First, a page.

Seized drug money paid for chief’s personal purchases: Feds

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David Henderson, former head of the Knox County Sheriff’s Office narcotics unit, has been charged with using money seized from criminal enterprises to buy Apple products and pay for home repairs.

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The former head of the Knox County Sheriff’s Office Narcotics Division is charged with widespread fraud against the department by siphoning off money seized from criminal enterprises for a slew of personal expenses.

David Henderson is accused of asking his employees to use the money to buy a variety of Apple products and to carry out repairs on his home and other construction projects while on duty.

A grand jury in the Eastern District of Tennessee indicted Henderson with conspiracy to commit program fraud related to the alleged scheme, according to unsealed court documents Feb. 17.

Henderson, who was head of the narcotics unit from 2011 to 2018, pleaded not guilty when arraigned. He could not be reached for comment, and a defense attorney representing him declined to comment on the ongoing litigation.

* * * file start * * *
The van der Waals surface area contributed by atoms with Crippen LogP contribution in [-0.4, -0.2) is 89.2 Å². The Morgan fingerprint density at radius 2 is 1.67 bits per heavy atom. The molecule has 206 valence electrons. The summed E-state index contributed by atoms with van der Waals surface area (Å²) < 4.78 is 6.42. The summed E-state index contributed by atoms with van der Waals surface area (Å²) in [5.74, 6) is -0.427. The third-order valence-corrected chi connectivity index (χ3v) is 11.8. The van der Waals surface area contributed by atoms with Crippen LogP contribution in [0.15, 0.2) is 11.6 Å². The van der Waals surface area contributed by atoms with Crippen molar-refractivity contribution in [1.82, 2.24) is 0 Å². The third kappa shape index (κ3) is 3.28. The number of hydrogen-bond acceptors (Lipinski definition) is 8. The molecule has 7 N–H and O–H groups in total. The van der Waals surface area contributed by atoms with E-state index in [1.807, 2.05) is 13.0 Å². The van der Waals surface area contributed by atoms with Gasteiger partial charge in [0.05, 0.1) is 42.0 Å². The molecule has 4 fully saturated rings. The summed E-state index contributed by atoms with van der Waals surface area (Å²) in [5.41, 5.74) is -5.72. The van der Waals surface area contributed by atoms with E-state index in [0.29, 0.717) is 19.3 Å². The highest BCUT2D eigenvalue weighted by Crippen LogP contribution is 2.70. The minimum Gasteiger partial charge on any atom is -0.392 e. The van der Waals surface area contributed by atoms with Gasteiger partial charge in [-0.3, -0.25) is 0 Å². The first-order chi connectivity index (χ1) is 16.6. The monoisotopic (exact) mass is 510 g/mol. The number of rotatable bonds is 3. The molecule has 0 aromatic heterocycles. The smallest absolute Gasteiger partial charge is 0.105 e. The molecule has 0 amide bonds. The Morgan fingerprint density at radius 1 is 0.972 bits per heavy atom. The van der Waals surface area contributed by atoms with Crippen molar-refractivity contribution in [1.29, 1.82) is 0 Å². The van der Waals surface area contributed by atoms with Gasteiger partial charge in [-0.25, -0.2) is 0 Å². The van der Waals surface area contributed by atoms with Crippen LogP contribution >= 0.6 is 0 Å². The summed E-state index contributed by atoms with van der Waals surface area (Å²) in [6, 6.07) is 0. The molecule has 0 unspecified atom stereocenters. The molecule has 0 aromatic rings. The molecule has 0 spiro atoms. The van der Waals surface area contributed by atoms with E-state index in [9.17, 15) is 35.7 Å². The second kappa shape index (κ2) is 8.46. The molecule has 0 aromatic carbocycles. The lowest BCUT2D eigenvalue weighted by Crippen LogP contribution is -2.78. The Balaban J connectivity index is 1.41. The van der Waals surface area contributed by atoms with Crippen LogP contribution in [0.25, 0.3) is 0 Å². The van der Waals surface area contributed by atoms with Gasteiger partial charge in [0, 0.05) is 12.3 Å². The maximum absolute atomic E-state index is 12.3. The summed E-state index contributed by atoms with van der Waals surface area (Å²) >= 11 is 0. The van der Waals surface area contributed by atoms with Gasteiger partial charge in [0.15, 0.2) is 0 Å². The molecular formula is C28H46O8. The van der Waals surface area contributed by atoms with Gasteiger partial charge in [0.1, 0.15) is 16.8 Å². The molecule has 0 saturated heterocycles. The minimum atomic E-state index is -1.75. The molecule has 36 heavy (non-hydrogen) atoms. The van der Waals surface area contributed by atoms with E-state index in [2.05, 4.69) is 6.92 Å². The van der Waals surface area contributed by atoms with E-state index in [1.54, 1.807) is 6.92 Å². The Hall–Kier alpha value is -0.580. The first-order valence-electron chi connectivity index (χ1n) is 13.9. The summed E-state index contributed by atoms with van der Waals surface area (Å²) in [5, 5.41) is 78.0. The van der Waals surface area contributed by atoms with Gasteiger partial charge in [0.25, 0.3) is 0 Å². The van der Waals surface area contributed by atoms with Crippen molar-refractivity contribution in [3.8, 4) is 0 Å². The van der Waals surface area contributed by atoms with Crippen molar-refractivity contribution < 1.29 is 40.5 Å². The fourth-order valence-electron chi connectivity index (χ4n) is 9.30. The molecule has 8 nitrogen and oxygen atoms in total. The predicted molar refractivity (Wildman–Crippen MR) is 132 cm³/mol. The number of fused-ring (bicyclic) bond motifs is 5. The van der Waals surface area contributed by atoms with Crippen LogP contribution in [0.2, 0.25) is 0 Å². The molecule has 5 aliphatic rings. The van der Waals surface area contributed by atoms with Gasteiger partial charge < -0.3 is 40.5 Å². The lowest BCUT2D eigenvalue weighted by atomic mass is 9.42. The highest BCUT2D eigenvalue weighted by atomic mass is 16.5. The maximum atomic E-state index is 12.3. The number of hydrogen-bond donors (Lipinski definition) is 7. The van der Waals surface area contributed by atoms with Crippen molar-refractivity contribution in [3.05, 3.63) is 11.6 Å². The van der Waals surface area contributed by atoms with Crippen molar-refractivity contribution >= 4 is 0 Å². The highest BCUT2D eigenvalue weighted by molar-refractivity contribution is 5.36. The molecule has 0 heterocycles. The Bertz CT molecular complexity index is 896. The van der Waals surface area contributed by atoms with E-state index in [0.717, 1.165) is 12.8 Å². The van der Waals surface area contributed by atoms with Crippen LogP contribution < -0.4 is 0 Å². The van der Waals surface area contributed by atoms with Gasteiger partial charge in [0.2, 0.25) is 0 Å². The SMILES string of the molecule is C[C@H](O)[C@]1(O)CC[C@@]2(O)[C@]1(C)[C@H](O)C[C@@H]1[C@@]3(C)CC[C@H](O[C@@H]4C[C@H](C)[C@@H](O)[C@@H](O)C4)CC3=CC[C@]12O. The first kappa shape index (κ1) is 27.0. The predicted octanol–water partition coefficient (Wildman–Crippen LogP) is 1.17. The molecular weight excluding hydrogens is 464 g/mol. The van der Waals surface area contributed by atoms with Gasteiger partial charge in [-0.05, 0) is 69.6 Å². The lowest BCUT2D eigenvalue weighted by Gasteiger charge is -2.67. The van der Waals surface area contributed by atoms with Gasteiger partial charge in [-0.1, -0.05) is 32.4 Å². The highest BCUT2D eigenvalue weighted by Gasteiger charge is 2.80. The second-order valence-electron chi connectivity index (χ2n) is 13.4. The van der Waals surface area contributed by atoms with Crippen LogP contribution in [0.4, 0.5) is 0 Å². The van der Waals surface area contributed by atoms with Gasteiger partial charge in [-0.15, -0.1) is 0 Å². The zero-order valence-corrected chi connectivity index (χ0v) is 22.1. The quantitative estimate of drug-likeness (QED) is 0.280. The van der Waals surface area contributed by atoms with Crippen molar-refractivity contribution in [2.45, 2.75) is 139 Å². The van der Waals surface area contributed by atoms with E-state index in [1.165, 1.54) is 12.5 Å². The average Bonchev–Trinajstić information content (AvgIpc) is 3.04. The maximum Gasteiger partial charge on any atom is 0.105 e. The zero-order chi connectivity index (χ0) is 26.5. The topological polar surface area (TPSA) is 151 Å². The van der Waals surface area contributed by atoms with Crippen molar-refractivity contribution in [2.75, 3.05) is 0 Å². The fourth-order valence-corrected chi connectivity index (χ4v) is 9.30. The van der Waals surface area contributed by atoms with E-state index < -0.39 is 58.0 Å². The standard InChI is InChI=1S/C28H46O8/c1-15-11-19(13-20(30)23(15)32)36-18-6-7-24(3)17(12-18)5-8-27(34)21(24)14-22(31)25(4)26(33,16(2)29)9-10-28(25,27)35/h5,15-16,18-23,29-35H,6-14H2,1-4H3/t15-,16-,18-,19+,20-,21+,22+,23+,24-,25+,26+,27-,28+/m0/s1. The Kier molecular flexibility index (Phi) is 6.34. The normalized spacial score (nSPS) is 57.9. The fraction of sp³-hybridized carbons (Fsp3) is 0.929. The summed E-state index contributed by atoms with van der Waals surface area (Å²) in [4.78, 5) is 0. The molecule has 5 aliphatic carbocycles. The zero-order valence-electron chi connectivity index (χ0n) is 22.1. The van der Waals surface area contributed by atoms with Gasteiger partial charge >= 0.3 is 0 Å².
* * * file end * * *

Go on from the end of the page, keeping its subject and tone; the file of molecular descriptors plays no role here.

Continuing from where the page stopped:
A representative from the Knox County Sheriff’s Office in Tennessee did not immediately respond to McClatchy News’ Feb. 21 request for comment. But Sheriff Tom Spangler told the Knoxville News Sentinel he wanted to be “full clear” that the allegations at the center of the indictment took place under the previous administration.

“This is obviously a breach of public trust and should never be tolerated,” Spangler told the newspaper.

Henderson was reassigned to the Special Services Division in January 2019 when Spangler took over, the Knoxville News Sentinel reported. He retired in April 2020 after the FBI raided his home.

According to the 22-page indictment, Henderson’s alleged fraud centered on the narcotics unit’s float and credit card. Prosecutors said the cash fund is money seized by the sheriff’s office from criminal enterprises that was set aside to pay for equipment and other supplies within the agency.

The credit card was only supposed to be used for “secret purposes,” such as surveillance equipment, according to the indictment.

Prosecutors said Henderson used both the cash fund and the credit card for personal enrichment and to reward subordinates who made his bids. He covered up the alleged fraud by telling the finance department that all purchases were for official use, and he rarely – if ever – used the money or cards himself.